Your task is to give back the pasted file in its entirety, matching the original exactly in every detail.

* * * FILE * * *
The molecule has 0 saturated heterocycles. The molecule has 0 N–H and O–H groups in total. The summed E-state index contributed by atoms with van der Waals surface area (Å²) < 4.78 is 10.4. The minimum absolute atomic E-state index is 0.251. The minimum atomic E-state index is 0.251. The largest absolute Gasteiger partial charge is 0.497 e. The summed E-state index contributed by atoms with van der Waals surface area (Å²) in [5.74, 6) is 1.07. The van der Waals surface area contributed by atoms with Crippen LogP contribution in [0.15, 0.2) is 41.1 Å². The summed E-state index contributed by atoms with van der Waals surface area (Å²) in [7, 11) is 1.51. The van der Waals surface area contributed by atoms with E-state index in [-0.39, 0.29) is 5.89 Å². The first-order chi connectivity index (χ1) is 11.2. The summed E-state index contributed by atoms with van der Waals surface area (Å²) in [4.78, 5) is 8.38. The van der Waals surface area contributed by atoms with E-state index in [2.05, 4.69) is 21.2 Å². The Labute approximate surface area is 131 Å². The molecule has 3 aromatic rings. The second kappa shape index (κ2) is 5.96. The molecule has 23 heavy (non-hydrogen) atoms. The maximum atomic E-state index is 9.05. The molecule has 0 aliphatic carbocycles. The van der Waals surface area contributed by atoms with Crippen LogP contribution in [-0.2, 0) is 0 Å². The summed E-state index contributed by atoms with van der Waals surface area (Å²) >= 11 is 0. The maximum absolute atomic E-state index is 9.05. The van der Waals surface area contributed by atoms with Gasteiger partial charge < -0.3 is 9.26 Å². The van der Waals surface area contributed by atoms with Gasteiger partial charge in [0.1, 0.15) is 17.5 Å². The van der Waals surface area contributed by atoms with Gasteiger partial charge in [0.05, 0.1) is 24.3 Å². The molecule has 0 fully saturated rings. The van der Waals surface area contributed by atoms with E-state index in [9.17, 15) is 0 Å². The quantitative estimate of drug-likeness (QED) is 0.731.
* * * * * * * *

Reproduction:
The molecule has 0 saturated heterocycles. The molecule has 0 N–H and O–H groups in total. The summed E-state index contributed by atoms with van der Waals surface area (Å²) < 4.78 is 10.4. The minimum absolute atomic E-state index is 0.251. The minimum atomic E-state index is 0.251. The largest absolute Gasteiger partial charge is 0.497 e. The summed E-state index contributed by atoms with van der Waals surface area (Å²) in [5.74, 6) is 1.07. The van der Waals surface area contributed by atoms with Crippen LogP contribution in [0.15, 0.2) is 41.1 Å². The summed E-state index contributed by atoms with van der Waals surface area (Å²) in [7, 11) is 1.51. The van der Waals surface area contributed by atoms with E-state index in [-0.39, 0.29) is 5.89 Å². The first-order chi connectivity index (χ1) is 11.2. The summed E-state index contributed by atoms with van der Waals surface area (Å²) in [4.78, 5) is 8.38. The van der Waals surface area contributed by atoms with E-state index in [2.05, 4.69) is 21.2 Å². The Labute approximate surface area is 131 Å². The molecule has 3 aromatic rings. The second kappa shape index (κ2) is 5.96. The molecule has 23 heavy (non-hydrogen) atoms. The maximum atomic E-state index is 9.05. The molecule has 0 aliphatic carbocycles. The van der Waals surface area contributed by atoms with Crippen LogP contribution in [-0.2, 0) is 0 Å². The summed E-state index contributed by atoms with van der Waals surface area (Å²) >= 11 is 0. The maximum absolute atomic E-state index is 9.05. The van der Waals surface area contributed by atoms with Gasteiger partial charge < -0.3 is 9.26 Å². The van der Waals surface area contributed by atoms with Gasteiger partial charge in [0.1, 0.15) is 17.5 Å². The van der Waals surface area contributed by atoms with Gasteiger partial charge in [0.05, 0.1) is 24.3 Å². The molecule has 0 fully saturated rings. The van der Waals surface area contributed by atoms with E-state index in [9.17, 15) is 0 Å². The quantitative estimate of drug-likeness (QED) is 0.731.